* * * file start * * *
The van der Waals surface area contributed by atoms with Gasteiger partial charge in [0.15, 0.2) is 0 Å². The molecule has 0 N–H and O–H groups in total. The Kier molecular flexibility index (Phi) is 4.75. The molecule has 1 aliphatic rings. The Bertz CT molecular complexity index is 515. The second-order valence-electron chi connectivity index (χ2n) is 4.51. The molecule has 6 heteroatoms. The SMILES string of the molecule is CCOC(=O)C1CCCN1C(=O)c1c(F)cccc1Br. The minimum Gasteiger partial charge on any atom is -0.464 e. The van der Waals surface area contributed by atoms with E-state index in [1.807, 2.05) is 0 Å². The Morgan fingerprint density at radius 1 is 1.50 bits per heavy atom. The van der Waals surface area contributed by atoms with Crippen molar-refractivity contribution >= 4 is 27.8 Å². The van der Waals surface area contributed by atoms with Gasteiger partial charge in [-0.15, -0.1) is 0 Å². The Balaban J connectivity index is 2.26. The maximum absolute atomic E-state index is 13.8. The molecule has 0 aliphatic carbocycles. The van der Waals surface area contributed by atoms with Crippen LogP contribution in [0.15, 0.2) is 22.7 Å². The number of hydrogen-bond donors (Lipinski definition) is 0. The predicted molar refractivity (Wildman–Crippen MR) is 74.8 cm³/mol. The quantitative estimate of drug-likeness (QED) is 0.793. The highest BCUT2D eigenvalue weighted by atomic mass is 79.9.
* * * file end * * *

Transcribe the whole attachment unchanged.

The van der Waals surface area contributed by atoms with Gasteiger partial charge in [0.15, 0.2) is 0 Å². The molecule has 0 N–H and O–H groups in total. The Kier molecular flexibility index (Phi) is 4.75. The molecule has 1 aliphatic rings. The Bertz CT molecular complexity index is 515. The second-order valence-electron chi connectivity index (χ2n) is 4.51. The molecule has 6 heteroatoms. The SMILES string of the molecule is CCOC(=O)C1CCCN1C(=O)c1c(F)cccc1Br. The minimum Gasteiger partial charge on any atom is -0.464 e. The van der Waals surface area contributed by atoms with E-state index in [1.807, 2.05) is 0 Å². The Morgan fingerprint density at radius 1 is 1.50 bits per heavy atom. The van der Waals surface area contributed by atoms with Crippen molar-refractivity contribution >= 4 is 27.8 Å². The van der Waals surface area contributed by atoms with Gasteiger partial charge in [-0.15, -0.1) is 0 Å². The Balaban J connectivity index is 2.26. The maximum absolute atomic E-state index is 13.8. The molecule has 0 aliphatic carbocycles. The van der Waals surface area contributed by atoms with Crippen LogP contribution in [0.15, 0.2) is 22.7 Å². The number of hydrogen-bond donors (Lipinski definition) is 0. The predicted molar refractivity (Wildman–Crippen MR) is 74.8 cm³/mol. The quantitative estimate of drug-likeness (QED) is 0.793. The highest BCUT2D eigenvalue weighted by atomic mass is 79.9.